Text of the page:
by the time the child starts third grade, that child will "hit the
wall" in reading development.
Reading out loud for 20 minutes a
day will not teach that missing skill -- reading by sounding out --
which is called decoding. It is also called
The inability to decode is caused by
weak phonemic awareness skills. Part of the
research-based definition of dyslexia is a child who lacks age
phonemic awareness skills.
Myth: Dyslexic children will
never read well, so it is best to teach them to compensate.
Fact: People with dyslexia can
become excellent readers, decent spellers, and good writers if they
receive the right type of intervention or tutoring.
Independent, scientific, replicated
research recommends an
Orton-Gillingham based system as the most effective way to
improve the reading, writing, and spelling skills of people with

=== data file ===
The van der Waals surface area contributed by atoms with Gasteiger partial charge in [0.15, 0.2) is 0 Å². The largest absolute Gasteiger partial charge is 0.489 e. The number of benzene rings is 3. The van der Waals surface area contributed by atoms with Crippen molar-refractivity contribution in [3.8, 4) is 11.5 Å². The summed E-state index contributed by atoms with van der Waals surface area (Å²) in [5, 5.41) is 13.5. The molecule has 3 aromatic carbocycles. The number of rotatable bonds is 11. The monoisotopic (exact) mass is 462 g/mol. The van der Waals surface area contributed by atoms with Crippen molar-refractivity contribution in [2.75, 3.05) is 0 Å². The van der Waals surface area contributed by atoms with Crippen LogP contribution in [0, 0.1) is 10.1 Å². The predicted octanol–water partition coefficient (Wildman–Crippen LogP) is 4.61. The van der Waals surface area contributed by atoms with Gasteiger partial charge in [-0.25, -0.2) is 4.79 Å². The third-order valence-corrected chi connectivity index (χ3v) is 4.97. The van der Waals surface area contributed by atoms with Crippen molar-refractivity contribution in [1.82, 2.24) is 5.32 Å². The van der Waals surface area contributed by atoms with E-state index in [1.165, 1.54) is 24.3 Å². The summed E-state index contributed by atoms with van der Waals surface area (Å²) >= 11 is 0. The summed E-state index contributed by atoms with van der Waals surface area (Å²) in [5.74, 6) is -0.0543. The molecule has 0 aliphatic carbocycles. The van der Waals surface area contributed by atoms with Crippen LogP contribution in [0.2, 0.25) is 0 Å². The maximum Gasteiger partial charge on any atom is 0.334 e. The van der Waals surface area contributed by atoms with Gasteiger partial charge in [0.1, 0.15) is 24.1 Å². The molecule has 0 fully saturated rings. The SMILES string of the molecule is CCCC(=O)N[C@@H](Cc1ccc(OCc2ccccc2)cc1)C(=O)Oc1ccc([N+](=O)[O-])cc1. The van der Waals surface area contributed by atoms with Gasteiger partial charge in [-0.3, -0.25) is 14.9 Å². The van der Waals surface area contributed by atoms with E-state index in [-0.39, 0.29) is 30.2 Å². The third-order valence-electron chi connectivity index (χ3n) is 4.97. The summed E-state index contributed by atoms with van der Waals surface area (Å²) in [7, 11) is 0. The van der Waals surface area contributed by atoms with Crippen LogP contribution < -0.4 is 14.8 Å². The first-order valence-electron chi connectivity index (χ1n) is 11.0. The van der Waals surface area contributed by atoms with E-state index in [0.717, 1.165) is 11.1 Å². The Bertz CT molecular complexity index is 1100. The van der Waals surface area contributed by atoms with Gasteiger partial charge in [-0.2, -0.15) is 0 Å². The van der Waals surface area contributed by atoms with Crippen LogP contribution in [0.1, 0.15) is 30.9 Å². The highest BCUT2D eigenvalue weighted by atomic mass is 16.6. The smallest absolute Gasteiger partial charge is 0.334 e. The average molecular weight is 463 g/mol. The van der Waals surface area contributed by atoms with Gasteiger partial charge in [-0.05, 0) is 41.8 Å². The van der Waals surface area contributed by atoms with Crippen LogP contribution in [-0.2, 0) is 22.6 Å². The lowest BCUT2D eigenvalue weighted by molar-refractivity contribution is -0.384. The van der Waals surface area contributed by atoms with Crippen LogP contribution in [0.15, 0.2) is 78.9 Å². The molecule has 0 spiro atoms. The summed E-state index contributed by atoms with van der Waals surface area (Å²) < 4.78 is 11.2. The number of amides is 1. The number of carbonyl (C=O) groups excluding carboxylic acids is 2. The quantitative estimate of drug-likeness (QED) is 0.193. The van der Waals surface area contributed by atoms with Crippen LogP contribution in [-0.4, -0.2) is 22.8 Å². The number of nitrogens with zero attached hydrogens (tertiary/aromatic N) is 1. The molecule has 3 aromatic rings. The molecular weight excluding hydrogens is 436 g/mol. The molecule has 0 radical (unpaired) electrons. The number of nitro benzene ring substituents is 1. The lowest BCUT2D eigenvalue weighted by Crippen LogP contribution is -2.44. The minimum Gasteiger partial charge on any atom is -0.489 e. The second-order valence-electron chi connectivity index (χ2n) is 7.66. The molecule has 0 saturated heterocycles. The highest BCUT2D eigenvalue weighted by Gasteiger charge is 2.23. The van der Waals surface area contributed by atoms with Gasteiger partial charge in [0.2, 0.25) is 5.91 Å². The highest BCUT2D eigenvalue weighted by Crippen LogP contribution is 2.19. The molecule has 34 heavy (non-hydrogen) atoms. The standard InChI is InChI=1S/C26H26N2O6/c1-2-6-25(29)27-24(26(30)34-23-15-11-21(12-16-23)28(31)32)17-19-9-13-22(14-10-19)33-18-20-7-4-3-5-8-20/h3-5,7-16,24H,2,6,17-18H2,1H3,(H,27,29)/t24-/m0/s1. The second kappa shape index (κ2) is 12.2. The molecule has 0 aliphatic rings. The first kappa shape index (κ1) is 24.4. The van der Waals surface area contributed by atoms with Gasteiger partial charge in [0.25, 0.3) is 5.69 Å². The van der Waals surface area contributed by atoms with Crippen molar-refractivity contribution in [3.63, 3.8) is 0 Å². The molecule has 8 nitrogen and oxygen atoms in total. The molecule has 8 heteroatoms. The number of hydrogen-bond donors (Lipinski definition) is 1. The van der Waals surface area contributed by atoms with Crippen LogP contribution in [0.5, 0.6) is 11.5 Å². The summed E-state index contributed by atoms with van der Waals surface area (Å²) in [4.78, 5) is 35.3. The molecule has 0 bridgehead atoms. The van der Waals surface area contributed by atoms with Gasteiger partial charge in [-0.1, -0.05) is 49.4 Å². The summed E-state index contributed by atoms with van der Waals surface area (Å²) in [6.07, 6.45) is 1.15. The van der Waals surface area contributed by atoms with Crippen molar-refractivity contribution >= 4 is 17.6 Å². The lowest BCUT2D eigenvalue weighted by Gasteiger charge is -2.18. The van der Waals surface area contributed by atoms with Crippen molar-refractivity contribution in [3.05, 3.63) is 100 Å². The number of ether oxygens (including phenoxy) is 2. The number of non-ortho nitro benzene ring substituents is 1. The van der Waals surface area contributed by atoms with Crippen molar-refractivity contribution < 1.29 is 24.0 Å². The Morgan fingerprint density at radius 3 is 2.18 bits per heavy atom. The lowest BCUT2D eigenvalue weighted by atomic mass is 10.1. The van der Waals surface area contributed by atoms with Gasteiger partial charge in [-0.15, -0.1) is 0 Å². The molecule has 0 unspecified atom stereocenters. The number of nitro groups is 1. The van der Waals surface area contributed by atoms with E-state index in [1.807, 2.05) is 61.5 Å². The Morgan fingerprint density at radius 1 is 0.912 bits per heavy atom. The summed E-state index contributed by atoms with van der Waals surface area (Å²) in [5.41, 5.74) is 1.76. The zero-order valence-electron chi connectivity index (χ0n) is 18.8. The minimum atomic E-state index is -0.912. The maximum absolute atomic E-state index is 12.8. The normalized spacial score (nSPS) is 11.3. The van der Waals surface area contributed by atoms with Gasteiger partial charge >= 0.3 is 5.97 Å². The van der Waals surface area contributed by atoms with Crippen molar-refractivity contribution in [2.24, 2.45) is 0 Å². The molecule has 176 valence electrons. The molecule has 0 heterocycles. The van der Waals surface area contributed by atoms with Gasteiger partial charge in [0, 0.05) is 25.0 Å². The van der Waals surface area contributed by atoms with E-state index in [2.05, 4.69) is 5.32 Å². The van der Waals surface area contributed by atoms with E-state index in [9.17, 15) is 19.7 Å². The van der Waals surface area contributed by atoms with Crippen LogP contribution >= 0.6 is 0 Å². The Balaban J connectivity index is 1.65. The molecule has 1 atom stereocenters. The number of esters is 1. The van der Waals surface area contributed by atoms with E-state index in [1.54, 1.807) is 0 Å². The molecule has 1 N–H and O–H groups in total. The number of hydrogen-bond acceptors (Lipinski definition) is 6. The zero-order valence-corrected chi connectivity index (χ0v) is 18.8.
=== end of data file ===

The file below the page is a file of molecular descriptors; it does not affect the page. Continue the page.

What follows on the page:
That's why the International
Dyslexia Association publishes two
well-known Orton-Gillingham based systems. The Barton Reading &
Spelling System is one of the best. To watch a 20-minute demo, click
Myth: If you don't teach a
dyslexic child to read by age 9, it is too late.
Fact: It is never ever too late to
greatly improve the reading, spelling, and writing skills of someone
Myth: Children with dyslexia
are just lazy. If only they tried harder...
students with dyslexia do not receive the right
type of tutoring and classroom accommodations, they often struggle
in school -- despite being bright, motivated, and spending hours on
I will not allow you to
excerpt of an article by John Colby Whitsante
published February 11, 2008
in the Huntsville, Alabama newspaper